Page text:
Getting the right diagnosis is important if you want to get rid of your headache. Many headaches are not a serious condition, but others can be life-threatening. It is important that your headache be diagnosed correctly so that you can get proper treatment. With more than 200 types of headaches, you may need to see several health care providers before you find relief.

Headache specialists, such as neurologists and other doctors who have extra training and experience in diagnosing and treating headaches, are the best first step for an accurate diagnosis of a headache. They will ask you questions and conduct a physical examination.

Blood tests, urine tests and imaging studies such as CT scans or MRIs may be used to help complete the diagnosis.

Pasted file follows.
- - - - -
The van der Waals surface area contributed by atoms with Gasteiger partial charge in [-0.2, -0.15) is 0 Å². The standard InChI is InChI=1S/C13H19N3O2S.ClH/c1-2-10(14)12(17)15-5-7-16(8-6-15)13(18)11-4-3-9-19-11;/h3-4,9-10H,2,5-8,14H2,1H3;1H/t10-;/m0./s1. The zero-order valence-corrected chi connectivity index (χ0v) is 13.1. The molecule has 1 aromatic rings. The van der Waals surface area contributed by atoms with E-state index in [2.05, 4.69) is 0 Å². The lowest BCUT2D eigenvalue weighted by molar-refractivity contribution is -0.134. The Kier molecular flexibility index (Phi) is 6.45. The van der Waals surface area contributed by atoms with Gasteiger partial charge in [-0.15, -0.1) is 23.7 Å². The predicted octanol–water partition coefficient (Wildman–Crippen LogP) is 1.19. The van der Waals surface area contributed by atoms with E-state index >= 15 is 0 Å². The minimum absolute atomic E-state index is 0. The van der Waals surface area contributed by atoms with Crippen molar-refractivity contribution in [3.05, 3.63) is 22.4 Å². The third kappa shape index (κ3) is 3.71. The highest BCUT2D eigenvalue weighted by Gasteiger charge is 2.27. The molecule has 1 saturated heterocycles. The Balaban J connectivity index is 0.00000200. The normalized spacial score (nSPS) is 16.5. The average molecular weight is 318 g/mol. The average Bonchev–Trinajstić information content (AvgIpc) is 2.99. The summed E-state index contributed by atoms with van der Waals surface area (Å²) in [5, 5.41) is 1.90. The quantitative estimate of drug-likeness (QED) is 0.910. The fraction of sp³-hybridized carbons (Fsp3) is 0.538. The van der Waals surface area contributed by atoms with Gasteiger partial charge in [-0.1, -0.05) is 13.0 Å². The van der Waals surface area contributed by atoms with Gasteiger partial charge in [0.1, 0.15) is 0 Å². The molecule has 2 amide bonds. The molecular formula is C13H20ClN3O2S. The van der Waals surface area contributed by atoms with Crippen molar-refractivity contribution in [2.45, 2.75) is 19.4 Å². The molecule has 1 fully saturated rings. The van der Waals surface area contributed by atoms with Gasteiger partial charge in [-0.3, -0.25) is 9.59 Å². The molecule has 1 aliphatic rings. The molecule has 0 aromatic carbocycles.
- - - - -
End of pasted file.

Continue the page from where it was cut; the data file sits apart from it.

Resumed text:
You are not alone if you experience headaches on a regular basis. Many people report having headaches with no obvious cause. You can usually reduce the frequency and severity of your headache with treatment, which may involve medication, relaxation exercises and lifestyle changes.

 

Treatment:

Treatments for recurring and chronic headache are aimed at reducing or eliminating pain.

In the case of recurrent headaches, a number of pharmacological treatments may be needed to prevent the onset of headache pain. The symptomatic treatment of choice for migraine is a triptan medication, which can abort an attack in 20 minutes or less in well over 50% of patients in clinical trails. If a triptan does not work for you, another one may be tried; often several types can be tried before failing in acute attacks.